RICHARD WALKER / RWALKER@STARBULLETIN.COM
Swimmer Karlyn Pipes-Neilsen, 44, has set 146 world records in various age groups.
Swimming against the tides
A record-setting 44-year-old swimmer gives and gains inspiration at youth competitions
FOR MOST people, getting older means slowing down. But 44-year-old Karlyn Pipes-Neilsen is an exception.
She has set 147 masters swimming world records in every distance from 100 yards to 5 kilometers. Forty-six of those records -- in multiple strokes and age categories -- are still current. In 2004 she was named World Masters Swimmer of the Year, and in 1988 she was the oldest swimmer to hold a Division II NCAA record.
To challenge herself, the Big Island resident trains with the Kona Dolphins -- all fast, young kids -- and enters the open division of any USA Swimming meet she can find.
She's not alone.
Pipes-Neilsen will join about 560 entrants at the 58th annual Keo Nakama Invitational Swim Meet today through Sunday at the Central Oahu Regional Park Aquatics Center. The majority of the swimmers are youngsters, but 19 are over the age of 20 and five are 34 or older.
"It's an opportunity to race, to get off the blocks and see where I'm at in my training," said Pipes-Neilsen, who is preparing for the FINA World Masters Championships at Stanford University in August.
The meet honors legendary swimmer and coach Keo Nakama, now 85, the first person to swim solo across the Kaiwi Channel. His is the largest invitational in the state and has attracted swimmers from the mainland, Japan and Guam. It provides better competition for the likes of Pipes-Neilsen and former local star Nadine Takai Day, who flew in from Illinois to visit her family and race.
"If my schedule permitted it, I would probably do more (kids' meets)," said Day, 36, who still holds many Hawaii state records. "I enjoy swimming with the kids. When I come home ... and they see my name in the record books, I hope it makes them train harder."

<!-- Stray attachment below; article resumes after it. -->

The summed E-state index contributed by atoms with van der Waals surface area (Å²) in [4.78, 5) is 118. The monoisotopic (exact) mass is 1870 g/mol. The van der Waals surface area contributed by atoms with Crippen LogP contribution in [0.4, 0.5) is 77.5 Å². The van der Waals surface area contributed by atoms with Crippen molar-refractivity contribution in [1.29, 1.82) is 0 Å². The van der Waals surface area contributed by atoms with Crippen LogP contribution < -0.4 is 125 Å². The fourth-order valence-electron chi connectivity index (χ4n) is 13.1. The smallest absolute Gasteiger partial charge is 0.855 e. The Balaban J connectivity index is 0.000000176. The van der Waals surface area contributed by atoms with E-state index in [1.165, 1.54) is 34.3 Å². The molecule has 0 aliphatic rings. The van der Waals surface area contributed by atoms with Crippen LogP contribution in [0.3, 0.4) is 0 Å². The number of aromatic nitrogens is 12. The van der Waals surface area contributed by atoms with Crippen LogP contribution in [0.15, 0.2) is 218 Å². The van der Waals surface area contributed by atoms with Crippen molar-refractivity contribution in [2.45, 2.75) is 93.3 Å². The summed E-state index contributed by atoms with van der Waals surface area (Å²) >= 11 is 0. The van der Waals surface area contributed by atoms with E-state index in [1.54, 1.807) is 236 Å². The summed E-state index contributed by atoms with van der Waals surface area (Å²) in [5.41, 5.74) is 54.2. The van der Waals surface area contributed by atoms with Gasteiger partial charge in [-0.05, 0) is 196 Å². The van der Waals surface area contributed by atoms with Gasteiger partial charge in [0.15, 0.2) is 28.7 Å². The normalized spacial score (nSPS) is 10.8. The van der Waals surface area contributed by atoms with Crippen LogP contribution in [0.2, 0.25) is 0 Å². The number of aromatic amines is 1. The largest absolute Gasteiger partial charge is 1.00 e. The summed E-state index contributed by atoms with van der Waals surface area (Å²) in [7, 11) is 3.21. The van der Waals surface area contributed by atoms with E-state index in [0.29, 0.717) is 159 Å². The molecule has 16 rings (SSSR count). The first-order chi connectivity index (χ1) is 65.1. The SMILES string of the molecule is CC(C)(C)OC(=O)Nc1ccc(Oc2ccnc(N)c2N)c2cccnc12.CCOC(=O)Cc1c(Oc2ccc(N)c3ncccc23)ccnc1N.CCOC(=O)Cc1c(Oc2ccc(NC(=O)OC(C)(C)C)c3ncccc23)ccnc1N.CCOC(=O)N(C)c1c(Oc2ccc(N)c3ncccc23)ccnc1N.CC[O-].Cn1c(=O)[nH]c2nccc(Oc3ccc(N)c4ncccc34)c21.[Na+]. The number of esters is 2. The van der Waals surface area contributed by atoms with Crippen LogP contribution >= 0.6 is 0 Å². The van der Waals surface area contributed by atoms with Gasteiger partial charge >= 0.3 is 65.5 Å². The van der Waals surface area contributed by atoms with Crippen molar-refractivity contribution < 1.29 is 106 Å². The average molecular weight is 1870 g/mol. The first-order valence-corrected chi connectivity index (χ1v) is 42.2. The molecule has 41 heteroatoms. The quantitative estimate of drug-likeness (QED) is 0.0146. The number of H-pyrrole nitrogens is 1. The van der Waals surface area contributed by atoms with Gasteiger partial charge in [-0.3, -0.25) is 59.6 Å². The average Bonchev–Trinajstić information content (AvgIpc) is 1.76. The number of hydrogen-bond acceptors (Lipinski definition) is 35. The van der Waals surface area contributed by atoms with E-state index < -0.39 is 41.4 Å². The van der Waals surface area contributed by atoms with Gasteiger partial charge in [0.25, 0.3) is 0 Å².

Not just anyone can enter these events, however. Many meets with an open division, like the Keo Nakama Invitational, require qualifying times.
"I think it's great," said Keo Nakama meet director Keith Arakaki. "When the kids see older guys competing at their speed, they think, 'That could be me.' It's a real positive thing."
Now that a 40-year-old woman (Susan Von der Lippe) has qualified for the Olympic trials and the 40-to-44 age category is proving to be the deepest and most competitive in masters swimming, the trend is not about to wane.
EVEN SO, recapturing the strength and speed of youth is never easy. Pipes-Neilsen admitted that she did not reach her potential as a young athlete, despite starting her competitive swimming career at age 6 with superior coaching from Olympic gold medalist Mike Troy. Inconsistent attendance led to a solid break in her 20s, when she "made some bad choices and fell into a bad lifestyle."
But she found her way back to the water and her talent at the age of 31: "Swimming helped me regain my health and regain my confidence and rekindle my passion for everything -- for life."
Her current regimen includes 12 workouts per week; five of those involve swimming 5,000 yards. Yoga, running or weight training complete her program.
"I'm a faster masters swimmer than I was a kid swimmer, but that's only because I apply myself now," she said.
Veteran coach Joe Lileikis said the opportunity to compete beyond the limited number of masters meets available is a good one for top athletes.
"I think the USA Swimming structure has an open door that allows older swimmers to compete, so the masters swimmers might as well take advantage of it," he said. "I think it's great because it allows the kids to see that swimming is a lifelong sport. This could be a renaissance."
But it's nothing new for the Pipes-Neilsen family. Karlyn and her husband, Eric Neilsen, just released a stroke technique DVD, and they travel the world offering swim clinics and private coaching with their company, Aquatic Edge. Karlyn's 72-year-old mother, Adrienne Pipes, regularly competes in 5-mile open-water competitions and stays busy teaching swimming and water aerobics in Kona.
"I don't feel any different from the teenage girls I swim with -- until I look in the mirror!" laughed Pipes-Neilsen. "But I'm working just as hard as they are. I'm trying to improve. I want the best times.
"I am the athlete that I am because of the kids. I hope that by example, I'm showing them that they can participate in the sport for as long as they want."